This is the first in a series of profiles on the 2012 Samuel J. Heyman Service to America Medal finalists. The awards, presented by the nonprofit Partnership for Public Service, recognize outstanding federal employees whose important, behind-the-scenes work is advancing the health, safety and well-being of Americans and are among the most prestigious honors given to civil servants. This profile features a finalist for the Science and Environment Medal, Dr. Neal Young, Chief of the Hematology Branch, National Heart, Lung and Blood Institute at the National Institutes of Health.
Dr. Neal Young is the world’s leading expert in the field of bone marrow failure, engaging in groundbreaking research that has led to life-saving treatments for a rare and deadly blood disorder known as aplastic anemia.
In his work at the National Institutes of Health (NIH), Young has combined pioneering basic laboratory science, clinical research protocols, and direct patient care to save the lives of thousands of people suffering from a blood disorder that wipes out the cells in the bone marrow, including red blood cells that carry oxygen, white blood cells that fight infection and platelets that help clot the blood.
Young conceived, designed and headed the first multi-center clinical trial in the United States for immunosuppressive therapy for aplastic anemia. The regimen he developed for this blood disease has become standard therapy for patients all over the world. This disease strikes about 600 to 900 people a year in the United States, and thousands across the globe.
“Neal has completed an amazing series of landmark clinical trials and published results that have taken what was a fatal disease in the early 1980s to one that now has a survival rate of 80 percent or more in the long-term,” said Dr. Cynthia Dunbar of the National Heart, Lung and Blood Institute at NIH.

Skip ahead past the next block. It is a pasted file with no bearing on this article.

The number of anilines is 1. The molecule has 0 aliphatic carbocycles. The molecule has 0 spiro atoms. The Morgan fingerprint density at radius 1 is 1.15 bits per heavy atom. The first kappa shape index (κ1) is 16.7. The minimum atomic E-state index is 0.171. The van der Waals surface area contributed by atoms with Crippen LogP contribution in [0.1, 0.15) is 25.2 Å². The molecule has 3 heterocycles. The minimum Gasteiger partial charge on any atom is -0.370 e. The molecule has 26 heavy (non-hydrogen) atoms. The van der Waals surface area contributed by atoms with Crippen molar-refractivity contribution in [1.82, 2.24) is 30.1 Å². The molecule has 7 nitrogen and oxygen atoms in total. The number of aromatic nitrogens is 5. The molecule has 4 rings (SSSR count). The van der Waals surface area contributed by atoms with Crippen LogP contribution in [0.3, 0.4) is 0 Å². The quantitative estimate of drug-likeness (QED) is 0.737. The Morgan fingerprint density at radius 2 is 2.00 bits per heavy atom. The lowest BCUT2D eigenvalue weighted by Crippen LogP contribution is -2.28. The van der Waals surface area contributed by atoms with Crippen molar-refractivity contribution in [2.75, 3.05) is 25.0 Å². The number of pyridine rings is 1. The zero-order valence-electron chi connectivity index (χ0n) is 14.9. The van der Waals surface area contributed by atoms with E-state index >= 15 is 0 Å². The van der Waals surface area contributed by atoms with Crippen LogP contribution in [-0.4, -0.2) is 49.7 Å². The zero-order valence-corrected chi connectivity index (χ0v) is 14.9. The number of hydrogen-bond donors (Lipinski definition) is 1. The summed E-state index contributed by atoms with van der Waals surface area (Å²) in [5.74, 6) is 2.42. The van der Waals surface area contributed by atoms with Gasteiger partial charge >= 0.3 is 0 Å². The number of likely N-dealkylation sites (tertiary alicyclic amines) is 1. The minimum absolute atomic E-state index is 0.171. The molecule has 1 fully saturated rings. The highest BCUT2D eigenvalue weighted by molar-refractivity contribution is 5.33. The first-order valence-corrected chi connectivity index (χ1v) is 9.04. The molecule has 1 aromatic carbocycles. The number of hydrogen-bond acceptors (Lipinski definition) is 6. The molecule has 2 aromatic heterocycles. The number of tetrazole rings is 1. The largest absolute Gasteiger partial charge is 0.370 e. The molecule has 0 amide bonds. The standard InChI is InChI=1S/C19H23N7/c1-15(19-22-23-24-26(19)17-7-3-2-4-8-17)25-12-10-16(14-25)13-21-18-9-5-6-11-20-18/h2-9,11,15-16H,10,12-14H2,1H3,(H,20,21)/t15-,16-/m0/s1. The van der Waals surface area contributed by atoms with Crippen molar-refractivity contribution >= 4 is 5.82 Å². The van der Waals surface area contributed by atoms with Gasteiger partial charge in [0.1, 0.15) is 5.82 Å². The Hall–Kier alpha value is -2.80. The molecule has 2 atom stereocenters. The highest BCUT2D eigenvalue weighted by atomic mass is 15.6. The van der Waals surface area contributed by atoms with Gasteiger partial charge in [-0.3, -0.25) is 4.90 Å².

Because of Young’s efforts, his clinic at NIH is today considered one of the world’s major referral centers for patients with bone marrow failure syndromes, including aplastic anemia. His clinic follows many hundreds of patients from North and South America, Asia and Africa.
As chief of the Hematology Branch of the National Heart, Lung and Blood Institute, Young is continually building on his significant accomplishments. He developed an understanding of how the highly contagious B19 parvovirus infects cells of the bone marrow and showed its role in disease among patients, especially those with sickle cell anemia and others with defective immune systems. He developed ways to test for and diagnose this virus, came up with a treatment and currently has a vaccine in clinical trials that, if successful, will protect vulnerable patients.
Young also has made landmark discoveries linking genetic defects-mutations or mistakes in the DNA sequence-to the break down in cells and as a cause of aplastic anemia. He has determined through laboratory tests that sex hormones can prevent the cell damage, and he is now moving these findings into human clinical trials.
In addition, Young has implicated the same type of genetic mutations linked to aplastic anemia much more broadly to liver cirrhosis, lung fibrosis and leukemia. These findings may offer clues to improving treatment and patient outcomes for these common and devastating diseases.
Dr. Ching-Hon Pui, chairman of the Department of Oncology at St. Jude Children’s Research Hospital in Tennessee, said Young’s work in hematology “has totally transformed the field.”
“His impact has been truly global,” said Pui. “I cannot think of another hematologist with comparable accomplishments.”
Dr. Robert Gallo, a biomedical researcher who played a major role in the discovery of the virus that causes AIDS, said Young is “at the forefront of the field of aplastic anemia.” He said Young has made significant contributions at the “fundamental research level, in the clinical setting and at the therapeutic level.”
In addition to heading the NIH Hematology Branch, Young is the director of NIH Center for Human Immunology, Autoimmunity and Inflammation.
This center is dedicated to gaining a better understanding of how the immune system and inflammation affect a wide variety of common disorders, including cancer, atherosclerosis, rheumatic syndromes and neurologic degeneration. The center pulls in NIH experts from a wide variety of disciplines to share information and find commonalities that might help spur new treatments.
Young also spends time training physician-scientists in the conduct of large-scale research, with his trainees now heading departments of hematology in Asia, Europe and South America, as well as the United States. One of his training programs is located in Vietnam, where he has transformed that country’s approach to blood diseases.
Young said the NIH gives him great “intellectual freedom” to follow the science, undertake a wide range of investigations and engage in “transformative work” that provides benefits to the medical community and society.
He said it is quite fulfilling to work as a physician treating and personally helping individual patients, to learn from these experiences and then to use that knowledge to “help hundreds if not thousands of other people.”
“I get great satisfaction seeing patients doing so much better,” said Young.